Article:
STREETZ INSIDER NATIONAL NEWS
Nearly 50 years ago, in 1969, 14 black football players at the University of Wyoming wanted to protest a racist policy.
The team was set to play Brigham Young University, a university affiliated with the Church of Jesus Christ of Latter-day Saints, which at the time had a policy prohibiting black people from becoming priests. Students were planning a protest outside the football stadium, and the players wanted to wear black armbands during the game in support.
When the players approached their coach to ask for permission, they were immediately kicked off the team.
The campus fell into disarray — there were protests calling for the reinstatement of the players, and the situation garnered national attention. The team, though it beat BYU 40-7, lost its last four games of the season and went 1-9 the next season. Though three of the players came back to play for the team in 1970, three others transferred to all-black schools. Two eventually went on to play in the NFL.
None of them ever received a public apology. Until Friday.
The University of Wyoming held a commemorative week in honor of the 14 players, dubbed the “Black 14,” this year, marking the 50th anniversary of the incident. The week, attended by eight of the 11 living players, culminated in a dinner Friday, when the university’s athletic director Tom Burman read from an official apology letter from the school.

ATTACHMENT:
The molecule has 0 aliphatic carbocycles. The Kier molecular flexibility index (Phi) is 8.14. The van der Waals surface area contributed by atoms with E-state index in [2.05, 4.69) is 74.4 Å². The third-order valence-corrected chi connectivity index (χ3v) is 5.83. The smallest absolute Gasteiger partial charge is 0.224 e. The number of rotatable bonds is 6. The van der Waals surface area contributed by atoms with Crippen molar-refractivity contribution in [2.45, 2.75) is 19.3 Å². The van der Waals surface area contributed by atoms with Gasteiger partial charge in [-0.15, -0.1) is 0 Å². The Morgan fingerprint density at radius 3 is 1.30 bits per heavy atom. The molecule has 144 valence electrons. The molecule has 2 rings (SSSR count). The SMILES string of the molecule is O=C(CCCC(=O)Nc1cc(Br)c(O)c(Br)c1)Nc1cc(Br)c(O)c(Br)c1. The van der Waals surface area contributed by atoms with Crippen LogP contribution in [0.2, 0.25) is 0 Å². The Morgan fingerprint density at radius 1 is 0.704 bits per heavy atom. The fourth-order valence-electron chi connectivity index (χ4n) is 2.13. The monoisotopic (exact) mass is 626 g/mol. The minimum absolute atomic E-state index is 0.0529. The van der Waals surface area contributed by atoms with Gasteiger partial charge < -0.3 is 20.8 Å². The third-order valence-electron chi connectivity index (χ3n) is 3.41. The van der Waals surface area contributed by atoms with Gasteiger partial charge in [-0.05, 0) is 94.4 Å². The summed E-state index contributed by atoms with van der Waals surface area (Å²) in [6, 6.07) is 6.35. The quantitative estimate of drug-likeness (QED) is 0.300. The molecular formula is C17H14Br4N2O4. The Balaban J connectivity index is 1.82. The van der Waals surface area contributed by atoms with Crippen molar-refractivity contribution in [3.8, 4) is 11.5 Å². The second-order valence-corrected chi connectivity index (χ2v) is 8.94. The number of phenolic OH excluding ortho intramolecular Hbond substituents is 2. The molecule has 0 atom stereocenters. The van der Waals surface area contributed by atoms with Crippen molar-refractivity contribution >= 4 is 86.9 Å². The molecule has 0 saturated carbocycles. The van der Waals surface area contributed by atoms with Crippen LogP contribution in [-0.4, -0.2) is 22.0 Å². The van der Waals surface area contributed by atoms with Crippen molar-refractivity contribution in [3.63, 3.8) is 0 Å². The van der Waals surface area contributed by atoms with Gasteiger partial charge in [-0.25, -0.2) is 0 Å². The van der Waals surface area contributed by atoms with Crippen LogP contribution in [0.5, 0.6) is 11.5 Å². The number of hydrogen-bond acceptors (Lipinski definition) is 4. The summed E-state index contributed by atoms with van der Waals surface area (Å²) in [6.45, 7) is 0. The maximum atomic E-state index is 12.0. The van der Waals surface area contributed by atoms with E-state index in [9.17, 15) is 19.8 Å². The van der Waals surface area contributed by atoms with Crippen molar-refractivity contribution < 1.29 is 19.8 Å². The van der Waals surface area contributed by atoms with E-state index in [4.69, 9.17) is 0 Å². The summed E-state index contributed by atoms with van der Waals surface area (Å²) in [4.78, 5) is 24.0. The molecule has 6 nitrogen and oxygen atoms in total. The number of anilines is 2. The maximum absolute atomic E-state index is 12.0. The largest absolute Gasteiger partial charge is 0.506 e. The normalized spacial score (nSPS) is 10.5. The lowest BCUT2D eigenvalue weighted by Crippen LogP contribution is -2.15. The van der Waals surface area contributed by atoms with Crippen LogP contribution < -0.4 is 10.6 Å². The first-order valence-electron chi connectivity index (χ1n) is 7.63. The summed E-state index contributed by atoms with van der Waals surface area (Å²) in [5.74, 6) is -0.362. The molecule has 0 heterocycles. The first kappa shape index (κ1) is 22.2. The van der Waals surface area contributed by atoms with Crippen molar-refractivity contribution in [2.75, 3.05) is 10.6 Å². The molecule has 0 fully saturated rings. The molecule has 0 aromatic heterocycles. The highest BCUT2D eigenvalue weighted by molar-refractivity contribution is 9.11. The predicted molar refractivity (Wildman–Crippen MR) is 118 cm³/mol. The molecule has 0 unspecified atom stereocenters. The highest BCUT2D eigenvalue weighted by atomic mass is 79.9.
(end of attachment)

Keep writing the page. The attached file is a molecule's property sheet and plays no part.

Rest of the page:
The letter applauds the former students for their actions and says they were “deprived” of their college experiences because of events that weren’t their fault.
“To have your collegiate careers derailed as both students and athletes is a tragedy,” it says.
It concludes with the following: “Please accept this sincere apology from the University of Wyoming for the unfair way you were treated and for the hardships that treatment created for you. We want to welcome you home as valued members of this institution, and hope you accept our old Wyoming saying, ‘Once a Cowboy, always a Cowboy.'”